A psychoanalytic analysis of the Play, Hamlet

Subject: Literature
Type: Expository Essay
Pages: 4
Word count: 1227
Topics: Hamlet, Plays, Psychoanalysis, Theatre, William Shakespeare

Table of Contents


It appears normal to perceive literature in the form of a dream. The same way dreams occur is the same way the works of literature, what we invent in our minds are basically described to be untrue. The same way a literary works have some kind of truth to tell, dream also have a way of relaying the truth too. What happens in the two instances may require interpretation to fully comprehend the message being passed on. It is important to realize that we can go through fictional narratives speaking of romance much as we live through the dreams. Some of the novels have terrifying narrations and the nightmares evoked as a result impact in a way putting as in a situation that will remain to be engraved into our minds even after we finish reading the book. Most of the novels authored in the twenty first century were written portraying several aspects of psychology which in a broad way will happen to be an important source of information to that cause. The proponents of the psychoanalytic theory believed that by full comprehending human psychology, we are able to appreciate the different elements of literature at a new stage.

In the novel, Hamlet, there are various aspects that revolve around human psychology and seek to give descriptions of the culture of the people at that point in time. To start with, we realize that the disposition of the state of the mind of the son to the parent is vividly elaborated in the narrative. Hamlet grew up in an environment where he obtained a lot of affection from his mother and this portrays an erotic quality underneath. The two elements as evident in the character of the queen make a step to confirm this assumption referred to as her affectionate liking for the son and her sensual nature. The former aspect is demonstrated in a number of occasions to require particular references and is broadly seen. The latter aspect is demonstrated for example when Claudius asserts that, ‘The Queen his mother lives almost by his looks’ (4.7.12-13). In spite of this fact, apparently it seems like Hamlet happen to have stopped depending on his mother in a circumstance where love between him and Ophelia is growing gradually. The exact nature of Hamlet’s feelings towards Ophelia is not distinct. At this point, we are prompted to think that the feelings were comprised of a healthy kind of love that sought to offer him a bride in the near future in spite of the fact that the extremity of the words in application demonstrates a twisted frame of mind.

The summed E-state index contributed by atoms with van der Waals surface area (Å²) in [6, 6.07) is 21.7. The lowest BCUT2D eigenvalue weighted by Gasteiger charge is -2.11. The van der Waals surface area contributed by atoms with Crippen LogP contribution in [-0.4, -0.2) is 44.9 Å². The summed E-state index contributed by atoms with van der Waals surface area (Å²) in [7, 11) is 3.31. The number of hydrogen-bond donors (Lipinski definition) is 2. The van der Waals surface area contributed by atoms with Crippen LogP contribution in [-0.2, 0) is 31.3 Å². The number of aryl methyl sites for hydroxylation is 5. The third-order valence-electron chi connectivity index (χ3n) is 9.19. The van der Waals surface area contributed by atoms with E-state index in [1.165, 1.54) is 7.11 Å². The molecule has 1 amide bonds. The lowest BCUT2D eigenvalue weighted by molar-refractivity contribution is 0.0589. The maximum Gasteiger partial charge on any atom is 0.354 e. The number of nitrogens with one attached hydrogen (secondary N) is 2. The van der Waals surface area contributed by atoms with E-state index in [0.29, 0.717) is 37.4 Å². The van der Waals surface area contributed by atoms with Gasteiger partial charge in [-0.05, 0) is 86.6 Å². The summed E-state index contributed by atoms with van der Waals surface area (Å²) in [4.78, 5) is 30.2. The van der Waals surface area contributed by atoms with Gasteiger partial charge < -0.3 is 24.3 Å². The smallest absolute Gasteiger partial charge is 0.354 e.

It is worth noting that Hamlet is forced to choose a woman who would make him forget about the traitorous deeds of his mother. In this regard, a case may be raised in a perspective that suggests that the relationship was founded, not on a basis of mutual attraction as a form of unconscious desire but simply as a result of frustration. In other instances, it is hard to comprehend his preparedness where he later on plunges himself into that section. In the circumstance for example where he responds to his mothers request to come along with the line, ‘No, good mother, here’s metal more attractive’ (3.2.101-102) where he goes ahead and lie at the feet of Ophelia, there occur to exist a straightforward demonstration of this attitude and his hard knowledge and  the reciprocal reception of complicated action with the lady of whom lately he had cast off capriciously are barely comprehensible unless we synthesized the issues undertaken through the mindful gape of the queen. It was as if Hamlet’s conscious was seeking to address the thought that his mother could offer his body to other men of she valued more than him.